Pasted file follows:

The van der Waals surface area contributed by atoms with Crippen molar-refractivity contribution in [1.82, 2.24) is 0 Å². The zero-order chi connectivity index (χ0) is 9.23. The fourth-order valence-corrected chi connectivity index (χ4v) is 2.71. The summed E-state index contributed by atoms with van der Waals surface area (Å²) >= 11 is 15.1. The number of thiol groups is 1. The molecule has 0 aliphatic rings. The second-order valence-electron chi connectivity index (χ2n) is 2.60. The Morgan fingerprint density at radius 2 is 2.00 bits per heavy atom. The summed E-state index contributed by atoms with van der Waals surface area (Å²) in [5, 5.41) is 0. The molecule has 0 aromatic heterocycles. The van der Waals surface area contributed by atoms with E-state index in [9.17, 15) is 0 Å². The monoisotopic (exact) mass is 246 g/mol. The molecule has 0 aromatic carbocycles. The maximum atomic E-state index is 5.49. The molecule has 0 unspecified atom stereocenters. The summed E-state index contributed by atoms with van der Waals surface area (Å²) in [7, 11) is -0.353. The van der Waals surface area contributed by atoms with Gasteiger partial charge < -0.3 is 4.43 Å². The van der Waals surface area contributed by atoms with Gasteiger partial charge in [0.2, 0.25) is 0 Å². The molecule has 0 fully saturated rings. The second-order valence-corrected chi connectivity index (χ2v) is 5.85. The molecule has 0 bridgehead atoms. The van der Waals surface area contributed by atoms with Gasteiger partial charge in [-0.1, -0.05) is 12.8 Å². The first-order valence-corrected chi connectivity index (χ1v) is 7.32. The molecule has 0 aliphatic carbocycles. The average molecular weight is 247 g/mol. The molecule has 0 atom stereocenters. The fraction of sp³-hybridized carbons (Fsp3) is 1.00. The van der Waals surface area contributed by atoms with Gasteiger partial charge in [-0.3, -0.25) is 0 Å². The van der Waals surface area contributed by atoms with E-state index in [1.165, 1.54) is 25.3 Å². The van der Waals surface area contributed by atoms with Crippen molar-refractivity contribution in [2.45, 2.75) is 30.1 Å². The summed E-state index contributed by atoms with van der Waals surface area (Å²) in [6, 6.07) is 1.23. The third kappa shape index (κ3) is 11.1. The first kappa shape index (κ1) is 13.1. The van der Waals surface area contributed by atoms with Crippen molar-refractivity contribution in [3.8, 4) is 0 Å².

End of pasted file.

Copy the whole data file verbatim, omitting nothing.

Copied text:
The van der Waals surface area contributed by atoms with Crippen molar-refractivity contribution in [1.82, 2.24) is 0 Å². The zero-order chi connectivity index (χ0) is 9.23. The fourth-order valence-corrected chi connectivity index (χ4v) is 2.71. The summed E-state index contributed by atoms with van der Waals surface area (Å²) >= 11 is 15.1. The number of thiol groups is 1. The molecule has 0 aliphatic rings. The second-order valence-electron chi connectivity index (χ2n) is 2.60. The Morgan fingerprint density at radius 2 is 2.00 bits per heavy atom. The summed E-state index contributed by atoms with van der Waals surface area (Å²) in [5, 5.41) is 0. The molecule has 0 aromatic heterocycles. The van der Waals surface area contributed by atoms with E-state index in [9.17, 15) is 0 Å². The monoisotopic (exact) mass is 246 g/mol. The molecule has 0 aromatic carbocycles. The maximum atomic E-state index is 5.49. The molecule has 0 unspecified atom stereocenters. The summed E-state index contributed by atoms with van der Waals surface area (Å²) in [7, 11) is -0.353. The van der Waals surface area contributed by atoms with Gasteiger partial charge < -0.3 is 4.43 Å². The van der Waals surface area contributed by atoms with Gasteiger partial charge in [0.2, 0.25) is 0 Å². The molecule has 0 fully saturated rings. The second-order valence-corrected chi connectivity index (χ2v) is 5.85. The molecule has 0 bridgehead atoms. The van der Waals surface area contributed by atoms with Gasteiger partial charge in [-0.1, -0.05) is 12.8 Å². The first-order valence-corrected chi connectivity index (χ1v) is 7.32. The molecule has 0 aliphatic carbocycles. The average molecular weight is 247 g/mol. The molecule has 0 atom stereocenters. The fraction of sp³-hybridized carbons (Fsp3) is 1.00. The van der Waals surface area contributed by atoms with Gasteiger partial charge in [-0.3, -0.25) is 0 Å². The van der Waals surface area contributed by atoms with E-state index in [1.165, 1.54) is 25.3 Å². The van der Waals surface area contributed by atoms with Crippen molar-refractivity contribution in [2.45, 2.75) is 30.1 Å². The summed E-state index contributed by atoms with van der Waals surface area (Å²) in [6, 6.07) is 1.23. The third kappa shape index (κ3) is 11.1. The first kappa shape index (κ1) is 13.1. The van der Waals surface area contributed by atoms with Crippen molar-refractivity contribution in [3.8, 4) is 0 Å².